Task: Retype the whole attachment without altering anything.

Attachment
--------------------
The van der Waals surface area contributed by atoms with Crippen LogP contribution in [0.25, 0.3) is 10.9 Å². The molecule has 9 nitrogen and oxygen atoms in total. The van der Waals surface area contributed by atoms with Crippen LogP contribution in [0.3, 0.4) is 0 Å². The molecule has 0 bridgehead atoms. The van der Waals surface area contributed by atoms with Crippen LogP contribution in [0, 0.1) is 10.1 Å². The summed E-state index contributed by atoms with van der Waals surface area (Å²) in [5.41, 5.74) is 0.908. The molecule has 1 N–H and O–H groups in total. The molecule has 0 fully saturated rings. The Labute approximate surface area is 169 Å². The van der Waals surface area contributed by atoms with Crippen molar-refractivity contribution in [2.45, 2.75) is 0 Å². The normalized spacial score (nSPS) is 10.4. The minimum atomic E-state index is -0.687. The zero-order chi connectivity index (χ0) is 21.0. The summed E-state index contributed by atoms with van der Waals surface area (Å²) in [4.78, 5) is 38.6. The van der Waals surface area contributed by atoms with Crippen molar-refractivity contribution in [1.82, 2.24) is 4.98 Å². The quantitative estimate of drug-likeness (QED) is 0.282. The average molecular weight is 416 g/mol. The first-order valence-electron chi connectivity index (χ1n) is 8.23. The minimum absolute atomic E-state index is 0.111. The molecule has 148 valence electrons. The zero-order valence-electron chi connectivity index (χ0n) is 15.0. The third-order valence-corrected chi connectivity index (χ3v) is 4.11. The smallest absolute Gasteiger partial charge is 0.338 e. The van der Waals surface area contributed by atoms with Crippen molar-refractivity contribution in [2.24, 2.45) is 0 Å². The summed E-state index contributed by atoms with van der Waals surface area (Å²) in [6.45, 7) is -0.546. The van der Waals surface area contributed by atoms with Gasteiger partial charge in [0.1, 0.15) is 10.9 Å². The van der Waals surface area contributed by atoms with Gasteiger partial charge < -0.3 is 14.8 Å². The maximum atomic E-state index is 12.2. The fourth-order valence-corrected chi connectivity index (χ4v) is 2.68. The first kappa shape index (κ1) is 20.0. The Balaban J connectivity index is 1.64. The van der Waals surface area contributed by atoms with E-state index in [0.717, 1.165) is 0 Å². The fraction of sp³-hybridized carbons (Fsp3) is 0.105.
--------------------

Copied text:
The van der Waals surface area contributed by atoms with Crippen LogP contribution in [0.25, 0.3) is 10.9 Å². The molecule has 9 nitrogen and oxygen atoms in total. The van der Waals surface area contributed by atoms with Crippen LogP contribution in [0.3, 0.4) is 0 Å². The molecule has 0 bridgehead atoms. The van der Waals surface area contributed by atoms with Crippen LogP contribution in [0, 0.1) is 10.1 Å². The summed E-state index contributed by atoms with van der Waals surface area (Å²) in [5.41, 5.74) is 0.908. The molecule has 1 N–H and O–H groups in total. The molecule has 0 fully saturated rings. The Labute approximate surface area is 169 Å². The van der Waals surface area contributed by atoms with Crippen molar-refractivity contribution in [2.45, 2.75) is 0 Å². The normalized spacial score (nSPS) is 10.4. The minimum atomic E-state index is -0.687. The zero-order chi connectivity index (χ0) is 21.0. The summed E-state index contributed by atoms with van der Waals surface area (Å²) in [4.78, 5) is 38.6. The van der Waals surface area contributed by atoms with Crippen molar-refractivity contribution in [1.82, 2.24) is 4.98 Å². The quantitative estimate of drug-likeness (QED) is 0.282. The average molecular weight is 416 g/mol. The first-order valence-electron chi connectivity index (χ1n) is 8.23. The minimum absolute atomic E-state index is 0.111. The molecule has 148 valence electrons. The zero-order valence-electron chi connectivity index (χ0n) is 15.0. The third-order valence-corrected chi connectivity index (χ3v) is 4.11. The smallest absolute Gasteiger partial charge is 0.338 e. The van der Waals surface area contributed by atoms with Crippen molar-refractivity contribution in [2.24, 2.45) is 0 Å². The summed E-state index contributed by atoms with van der Waals surface area (Å²) in [6.45, 7) is -0.546. The van der Waals surface area contributed by atoms with Gasteiger partial charge in [0.1, 0.15) is 10.9 Å². The van der Waals surface area contributed by atoms with Gasteiger partial charge < -0.3 is 14.8 Å². The maximum atomic E-state index is 12.2. The fourth-order valence-corrected chi connectivity index (χ4v) is 2.68. The first kappa shape index (κ1) is 20.0. The Balaban J connectivity index is 1.64. The van der Waals surface area contributed by atoms with E-state index in [0.717, 1.165) is 0 Å². The fraction of sp³-hybridized carbons (Fsp3) is 0.105.